Wednesday, April 7, 2010
‘Our local MHA has outdone Rip Van Winkle'
Blasts from NL's past
“This measles malady has spread throughout our town, scarcely a house but has been visited, in some cases seven and eight are suffering in one family at a time, happily so far, few fatal cases are reported.”
— The Star, and Conception Bay Weekly Reporter, Harbour Grace, April 15, 1874.
AROUND THE BAY
“Seals were very plentiful here at Seal Island about a week ago, but the ice was in solid and it was hard going to try and get any. That week was hard work for the women of the Island too. They had to clean all the skins that were got and the old hoods were big and heavy to handle. You wanted your hulhues sharp for the job.”
— Cartwright Courier, April 15, 1969.
LETTER TO THE EDITOR
“Dear Sir — I wonder if there is some recognition or a place in history for people who sleep too long. We are all familiar with the tales of Rip Van Winkle who slept for 20 years. Now it seems to me, Sir, that our local MHA has outdone Rip Van Winkle, for he has been asleep for the past 21 years. Our local radio station is doing a fine job of building up Alex Hickman since he joined the PCs. Maybe they could do something for him. Of course, some sort of breathing devise would have to be hooked up to him first. Yours very truly, Wide Awake.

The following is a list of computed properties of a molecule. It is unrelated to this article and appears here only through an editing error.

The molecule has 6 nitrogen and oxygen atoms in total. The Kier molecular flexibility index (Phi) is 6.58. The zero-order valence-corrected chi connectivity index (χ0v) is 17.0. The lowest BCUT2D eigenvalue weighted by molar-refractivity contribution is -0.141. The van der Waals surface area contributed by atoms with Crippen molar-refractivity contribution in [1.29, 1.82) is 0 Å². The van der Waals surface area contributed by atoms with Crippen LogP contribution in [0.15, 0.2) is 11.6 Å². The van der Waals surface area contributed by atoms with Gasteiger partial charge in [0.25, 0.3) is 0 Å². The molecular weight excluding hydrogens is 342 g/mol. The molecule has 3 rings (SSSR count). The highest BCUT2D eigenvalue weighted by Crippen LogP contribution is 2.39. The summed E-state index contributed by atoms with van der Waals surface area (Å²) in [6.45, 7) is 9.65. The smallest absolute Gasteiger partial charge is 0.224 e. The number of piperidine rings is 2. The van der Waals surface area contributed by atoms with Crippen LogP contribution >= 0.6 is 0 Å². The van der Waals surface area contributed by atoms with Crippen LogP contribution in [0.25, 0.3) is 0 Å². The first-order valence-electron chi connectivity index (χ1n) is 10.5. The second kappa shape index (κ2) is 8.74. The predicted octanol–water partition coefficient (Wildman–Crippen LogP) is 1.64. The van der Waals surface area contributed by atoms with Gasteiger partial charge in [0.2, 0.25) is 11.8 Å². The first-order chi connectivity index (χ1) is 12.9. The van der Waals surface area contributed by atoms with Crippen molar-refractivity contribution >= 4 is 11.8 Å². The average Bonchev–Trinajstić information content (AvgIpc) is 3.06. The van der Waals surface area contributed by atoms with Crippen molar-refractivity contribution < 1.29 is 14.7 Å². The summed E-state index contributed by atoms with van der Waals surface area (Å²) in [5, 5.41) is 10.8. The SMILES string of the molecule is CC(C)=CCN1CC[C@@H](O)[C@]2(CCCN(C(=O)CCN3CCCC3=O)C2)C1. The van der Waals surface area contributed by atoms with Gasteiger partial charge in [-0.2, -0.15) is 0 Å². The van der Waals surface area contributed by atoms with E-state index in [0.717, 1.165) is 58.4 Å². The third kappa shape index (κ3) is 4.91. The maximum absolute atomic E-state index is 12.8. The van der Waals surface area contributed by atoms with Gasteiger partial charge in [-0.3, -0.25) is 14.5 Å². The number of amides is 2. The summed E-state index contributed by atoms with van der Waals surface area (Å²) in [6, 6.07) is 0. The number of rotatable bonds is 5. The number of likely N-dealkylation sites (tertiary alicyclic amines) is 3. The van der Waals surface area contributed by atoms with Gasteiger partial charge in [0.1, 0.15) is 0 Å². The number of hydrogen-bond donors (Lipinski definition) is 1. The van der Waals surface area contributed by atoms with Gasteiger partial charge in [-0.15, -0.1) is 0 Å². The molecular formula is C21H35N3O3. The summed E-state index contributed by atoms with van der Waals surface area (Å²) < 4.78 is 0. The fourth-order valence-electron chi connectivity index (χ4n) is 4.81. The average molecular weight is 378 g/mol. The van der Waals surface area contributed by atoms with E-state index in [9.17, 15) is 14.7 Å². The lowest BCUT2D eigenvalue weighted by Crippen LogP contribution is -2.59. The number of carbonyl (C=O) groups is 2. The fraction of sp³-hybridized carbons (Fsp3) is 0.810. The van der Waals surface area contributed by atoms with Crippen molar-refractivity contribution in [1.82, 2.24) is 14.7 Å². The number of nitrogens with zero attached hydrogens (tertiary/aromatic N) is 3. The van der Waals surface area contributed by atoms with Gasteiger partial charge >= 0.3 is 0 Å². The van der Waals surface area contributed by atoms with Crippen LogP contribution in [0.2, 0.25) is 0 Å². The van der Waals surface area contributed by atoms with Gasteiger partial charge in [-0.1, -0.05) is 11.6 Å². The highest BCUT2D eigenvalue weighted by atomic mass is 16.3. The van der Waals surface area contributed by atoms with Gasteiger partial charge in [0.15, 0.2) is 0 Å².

— Burin Peninsula Post, April 15th, 1970.
April 16, 2006
“I want people to work 60 or 70 hours a week instead of trying to scrape up enough hours to get enough weeks (to qualify for EI).”
— Jim Bennett, then leader of the Liberal Party of Newfoundland and Labrador, as quoted in The Independent newspaper.
According to The Economy 2010, one of the provincial government's budget documents released in late March, the unemployment rate for 2009 rose to 15.5 per cent — the highest in Canada. Employment declined 2.5 per cent to 214,900 “due to the negative impact of the recession on many resource industries.”
Sixty- or 70-hour work weeks are a ways off yet.
April 6, 2007
“The monster is here to stay. It’s worldwide; it’s provincewide. It’s a part of the government revenues, part of business.”
— Addictions counselor Gary Parsons on VLTs, as quoted in The Independent newspaper.
The Danny Williams administration expects to collect $101 million in lottery revenues in the 2010/2011 fiscal year. In comparison, the province expects to take in $132 million from the Newfoundland Liquor Corporation, $111 million in payroll tax and $119 in tobacco tax.